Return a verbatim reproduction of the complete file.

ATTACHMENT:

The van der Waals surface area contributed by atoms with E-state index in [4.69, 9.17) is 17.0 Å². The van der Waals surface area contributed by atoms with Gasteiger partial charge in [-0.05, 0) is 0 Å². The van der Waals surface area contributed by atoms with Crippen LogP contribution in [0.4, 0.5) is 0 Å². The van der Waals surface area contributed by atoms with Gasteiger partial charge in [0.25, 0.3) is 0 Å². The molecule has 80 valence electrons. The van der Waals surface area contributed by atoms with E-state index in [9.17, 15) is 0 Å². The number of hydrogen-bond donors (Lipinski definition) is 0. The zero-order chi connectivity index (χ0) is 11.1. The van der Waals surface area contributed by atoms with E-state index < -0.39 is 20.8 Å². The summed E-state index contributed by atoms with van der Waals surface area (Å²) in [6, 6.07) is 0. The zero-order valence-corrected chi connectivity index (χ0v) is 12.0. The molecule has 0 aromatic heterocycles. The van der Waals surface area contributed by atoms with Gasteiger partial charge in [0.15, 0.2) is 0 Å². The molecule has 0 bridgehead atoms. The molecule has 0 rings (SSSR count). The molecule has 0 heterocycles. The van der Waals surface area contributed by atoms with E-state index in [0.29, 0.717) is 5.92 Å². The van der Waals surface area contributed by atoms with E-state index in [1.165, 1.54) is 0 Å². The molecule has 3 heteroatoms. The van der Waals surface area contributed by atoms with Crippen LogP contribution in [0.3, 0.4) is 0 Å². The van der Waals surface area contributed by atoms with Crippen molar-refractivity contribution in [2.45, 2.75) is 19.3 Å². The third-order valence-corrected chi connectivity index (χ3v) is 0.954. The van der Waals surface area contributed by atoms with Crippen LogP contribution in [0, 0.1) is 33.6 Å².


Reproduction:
The van der Waals surface area contributed by atoms with E-state index in [4.69, 9.17) is 17.0 Å². The van der Waals surface area contributed by atoms with Gasteiger partial charge in [-0.05, 0) is 0 Å². The van der Waals surface area contributed by atoms with Crippen LogP contribution in [0.4, 0.5) is 0 Å². The van der Waals surface area contributed by atoms with Gasteiger partial charge in [0.25, 0.3) is 0 Å². The molecule has 80 valence electrons. The van der Waals surface area contributed by atoms with E-state index in [9.17, 15) is 0 Å². The number of hydrogen-bond donors (Lipinski definition) is 0. The zero-order chi connectivity index (χ0) is 11.1. The van der Waals surface area contributed by atoms with E-state index < -0.39 is 20.8 Å². The summed E-state index contributed by atoms with van der Waals surface area (Å²) in [6, 6.07) is 0. The zero-order valence-corrected chi connectivity index (χ0v) is 12.0. The molecule has 0 aromatic heterocycles. The van der Waals surface area contributed by atoms with Gasteiger partial charge in [0.15, 0.2) is 0 Å². The molecule has 0 bridgehead atoms. The molecule has 0 rings (SSSR count). The molecule has 0 heterocycles. The van der Waals surface area contributed by atoms with E-state index in [0.29, 0.717) is 5.92 Å². The van der Waals surface area contributed by atoms with E-state index in [1.165, 1.54) is 0 Å². The molecule has 3 heteroatoms. The van der Waals surface area contributed by atoms with Crippen LogP contribution in [0.3, 0.4) is 0 Å². The van der Waals surface area contributed by atoms with Crippen molar-refractivity contribution in [2.45, 2.75) is 19.3 Å². The third-order valence-corrected chi connectivity index (χ3v) is 0.954. The van der Waals surface area contributed by atoms with Crippen LogP contribution in [0, 0.1) is 33.6 Å².